REPORT The digital world poses serious challenges to children's privacy and reputation
Teenagers and children are statistically more exposed to the risk of being witnesses or perpetrators of cyberbullying. — NICOLAS MESSYASZ/SIPA
“How to protect children while respecting their freedom?” The Defender of Rights gave a spotlight on the right of children to a private life, a thorny challenge for all families, particularly with regard to the digital universe, in an annual report whose publication coincides with the day of the rights of the child ;celebrated this Sunday.
Cyberbullying, cybersexism, “revenge porn”, “deep fakes” the image and to oblivion: the digital world does indeed pose serious challenges to people. the privacy of children as to their reputation.
Respect du corps, usages numériques, secret médical,… La vie privée des enfants recouvre tout ce qui touche à leur intimité et qui doit être préservé du regard des autres.
— Défenseur des droits (@Defenseurdroits) November 17, 2022
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“When it comes to children, it’s sometimes hard to contemplate the very idea that they have a right to a child’s right to children’ a private life and to spaces of privacy and secrecy,” observes the Defender of Rights, Claire Hédon in her annual report. A quarter of middle school students say, for example, that they have experienced at least one stroke. online privacy, according to a quoted figure; by report.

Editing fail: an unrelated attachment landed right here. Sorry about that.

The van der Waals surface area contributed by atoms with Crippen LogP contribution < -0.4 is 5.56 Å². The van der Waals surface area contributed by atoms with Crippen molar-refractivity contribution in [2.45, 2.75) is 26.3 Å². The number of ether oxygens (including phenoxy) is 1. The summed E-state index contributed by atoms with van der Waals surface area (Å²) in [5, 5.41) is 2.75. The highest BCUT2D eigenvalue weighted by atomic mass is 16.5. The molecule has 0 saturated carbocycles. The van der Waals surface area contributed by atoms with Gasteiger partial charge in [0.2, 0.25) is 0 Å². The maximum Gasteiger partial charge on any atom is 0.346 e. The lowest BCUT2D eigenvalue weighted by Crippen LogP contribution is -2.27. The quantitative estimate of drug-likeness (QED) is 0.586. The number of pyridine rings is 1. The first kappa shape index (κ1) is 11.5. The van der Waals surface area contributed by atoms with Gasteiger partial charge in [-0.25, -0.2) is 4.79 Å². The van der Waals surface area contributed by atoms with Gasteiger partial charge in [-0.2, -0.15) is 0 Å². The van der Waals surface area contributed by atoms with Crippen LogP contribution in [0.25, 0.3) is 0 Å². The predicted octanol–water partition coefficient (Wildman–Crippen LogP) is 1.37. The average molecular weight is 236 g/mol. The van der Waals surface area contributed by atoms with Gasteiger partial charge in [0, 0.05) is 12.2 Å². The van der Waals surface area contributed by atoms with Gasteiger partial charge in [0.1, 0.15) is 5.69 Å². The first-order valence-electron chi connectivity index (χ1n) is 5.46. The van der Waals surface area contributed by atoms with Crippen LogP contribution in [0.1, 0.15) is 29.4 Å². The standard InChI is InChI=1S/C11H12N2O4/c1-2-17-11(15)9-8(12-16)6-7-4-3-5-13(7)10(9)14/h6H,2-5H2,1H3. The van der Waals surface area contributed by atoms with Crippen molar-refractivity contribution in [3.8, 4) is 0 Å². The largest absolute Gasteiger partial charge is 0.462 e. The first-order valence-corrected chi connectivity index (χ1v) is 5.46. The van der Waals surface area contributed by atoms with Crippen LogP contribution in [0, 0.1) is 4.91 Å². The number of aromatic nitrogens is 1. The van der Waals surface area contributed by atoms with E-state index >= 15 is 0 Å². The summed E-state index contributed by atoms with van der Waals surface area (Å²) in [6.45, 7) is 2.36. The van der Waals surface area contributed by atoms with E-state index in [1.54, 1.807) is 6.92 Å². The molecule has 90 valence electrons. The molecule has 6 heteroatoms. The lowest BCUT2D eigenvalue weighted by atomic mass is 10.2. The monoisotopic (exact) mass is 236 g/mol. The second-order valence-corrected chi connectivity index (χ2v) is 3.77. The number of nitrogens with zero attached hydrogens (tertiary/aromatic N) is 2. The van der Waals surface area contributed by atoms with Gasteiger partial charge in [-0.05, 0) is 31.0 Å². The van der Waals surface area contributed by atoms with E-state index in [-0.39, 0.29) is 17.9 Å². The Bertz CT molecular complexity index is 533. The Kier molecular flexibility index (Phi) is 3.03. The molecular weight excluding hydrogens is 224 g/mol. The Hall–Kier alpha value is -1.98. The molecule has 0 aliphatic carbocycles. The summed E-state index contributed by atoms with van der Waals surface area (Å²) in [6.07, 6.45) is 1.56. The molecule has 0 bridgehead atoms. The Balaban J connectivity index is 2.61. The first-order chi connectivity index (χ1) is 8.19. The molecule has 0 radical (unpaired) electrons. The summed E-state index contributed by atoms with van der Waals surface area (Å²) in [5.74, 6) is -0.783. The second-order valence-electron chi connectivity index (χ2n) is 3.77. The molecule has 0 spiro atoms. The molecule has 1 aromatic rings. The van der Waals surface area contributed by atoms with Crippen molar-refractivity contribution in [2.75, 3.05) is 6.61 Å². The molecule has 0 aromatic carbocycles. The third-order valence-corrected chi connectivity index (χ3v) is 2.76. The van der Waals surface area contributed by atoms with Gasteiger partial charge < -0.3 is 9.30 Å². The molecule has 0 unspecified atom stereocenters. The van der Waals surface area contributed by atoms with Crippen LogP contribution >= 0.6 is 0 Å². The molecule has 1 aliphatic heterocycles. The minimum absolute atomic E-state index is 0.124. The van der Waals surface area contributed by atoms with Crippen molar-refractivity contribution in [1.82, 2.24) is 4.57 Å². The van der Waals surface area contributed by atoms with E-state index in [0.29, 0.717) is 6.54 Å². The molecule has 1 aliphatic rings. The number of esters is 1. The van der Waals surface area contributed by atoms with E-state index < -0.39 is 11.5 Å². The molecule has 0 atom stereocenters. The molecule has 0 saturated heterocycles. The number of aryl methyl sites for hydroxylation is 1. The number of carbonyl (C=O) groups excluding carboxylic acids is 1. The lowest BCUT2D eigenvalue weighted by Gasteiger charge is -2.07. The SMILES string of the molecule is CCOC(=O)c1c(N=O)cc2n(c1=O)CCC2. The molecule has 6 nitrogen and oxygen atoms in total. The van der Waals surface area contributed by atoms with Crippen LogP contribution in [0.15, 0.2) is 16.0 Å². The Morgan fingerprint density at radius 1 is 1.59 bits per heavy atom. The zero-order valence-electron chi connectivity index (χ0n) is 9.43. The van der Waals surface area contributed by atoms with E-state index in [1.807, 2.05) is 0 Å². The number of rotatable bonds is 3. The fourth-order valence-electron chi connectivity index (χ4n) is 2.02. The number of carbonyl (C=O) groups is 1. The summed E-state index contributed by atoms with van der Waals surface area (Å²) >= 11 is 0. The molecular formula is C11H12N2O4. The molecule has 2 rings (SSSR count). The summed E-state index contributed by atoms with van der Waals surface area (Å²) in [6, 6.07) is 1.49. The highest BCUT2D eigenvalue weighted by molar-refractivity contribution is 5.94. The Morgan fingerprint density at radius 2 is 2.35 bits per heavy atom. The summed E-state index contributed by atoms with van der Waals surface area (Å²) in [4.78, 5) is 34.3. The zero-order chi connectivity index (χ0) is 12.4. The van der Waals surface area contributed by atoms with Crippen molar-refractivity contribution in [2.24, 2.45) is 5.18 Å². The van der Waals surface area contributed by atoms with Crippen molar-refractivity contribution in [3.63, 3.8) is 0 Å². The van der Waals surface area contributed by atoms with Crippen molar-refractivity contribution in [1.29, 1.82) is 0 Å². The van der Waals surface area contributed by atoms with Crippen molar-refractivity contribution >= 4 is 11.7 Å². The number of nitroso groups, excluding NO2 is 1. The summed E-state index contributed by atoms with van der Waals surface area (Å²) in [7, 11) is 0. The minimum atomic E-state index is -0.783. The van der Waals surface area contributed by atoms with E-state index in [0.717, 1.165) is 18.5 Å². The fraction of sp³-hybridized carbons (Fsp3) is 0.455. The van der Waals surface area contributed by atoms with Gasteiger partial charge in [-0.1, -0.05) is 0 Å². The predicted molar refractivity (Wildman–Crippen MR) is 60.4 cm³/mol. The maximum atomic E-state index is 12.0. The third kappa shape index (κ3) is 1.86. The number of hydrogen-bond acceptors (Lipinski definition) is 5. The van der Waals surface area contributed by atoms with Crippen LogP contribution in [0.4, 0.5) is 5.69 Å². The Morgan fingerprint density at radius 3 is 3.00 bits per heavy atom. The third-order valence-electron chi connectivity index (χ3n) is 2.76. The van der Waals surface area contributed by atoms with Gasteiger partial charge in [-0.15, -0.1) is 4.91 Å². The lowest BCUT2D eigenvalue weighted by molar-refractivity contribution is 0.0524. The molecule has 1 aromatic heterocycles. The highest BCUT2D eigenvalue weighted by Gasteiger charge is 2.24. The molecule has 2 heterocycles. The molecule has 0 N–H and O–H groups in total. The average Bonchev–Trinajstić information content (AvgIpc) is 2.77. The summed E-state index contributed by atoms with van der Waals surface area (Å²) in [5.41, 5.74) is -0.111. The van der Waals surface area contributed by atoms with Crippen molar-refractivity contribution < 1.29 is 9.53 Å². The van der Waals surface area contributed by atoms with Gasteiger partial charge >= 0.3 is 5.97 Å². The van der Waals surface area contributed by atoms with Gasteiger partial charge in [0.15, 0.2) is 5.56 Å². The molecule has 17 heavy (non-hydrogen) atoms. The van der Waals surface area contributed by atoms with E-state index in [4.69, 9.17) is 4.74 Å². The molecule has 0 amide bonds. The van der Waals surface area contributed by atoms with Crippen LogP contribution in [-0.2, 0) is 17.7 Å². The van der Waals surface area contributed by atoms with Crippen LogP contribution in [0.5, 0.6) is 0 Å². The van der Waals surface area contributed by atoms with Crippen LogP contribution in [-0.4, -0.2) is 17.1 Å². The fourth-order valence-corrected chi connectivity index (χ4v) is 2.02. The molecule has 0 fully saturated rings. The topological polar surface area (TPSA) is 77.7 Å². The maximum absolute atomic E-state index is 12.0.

To assert the right to privacy “too often violated,” independent therefore lists 33 proposals addressed to the public authorities. Claire Hédon thus recommends training “parents and children every year back to school digitally, their right to the image, to the right to oblivion” the possibility to have content removed from the Internet.
Warning against “unboxing” with children
In this report, for which more than 1,100 people aged 6 to 12 21 years have been consulted, it appears that young people want to be made more aware of the “right to the image”. In particular, they ask that it be possible “to have images or videos deleted” about them on social networks. The report indeed points to a “multiplication of disputes between parents and young adults whose childhood photos and private details of their lives have been stolen. ” without their consent.
As such, Claire Hédon wished to warn against a practice now widespread on social networks: “unboxing” film a child unpacking a product, and thus promote it. These videos are often produced by parent-influencers, who thus expose their children.
“” raises the question of their exploitation – child labor is prohibited, except for exceptions provided for and framed by law – and the remuneration of parents for this work of their children”, writes in her report the defender of rights, seized by the Observatory of Parenting. and Digital Education (OPEN).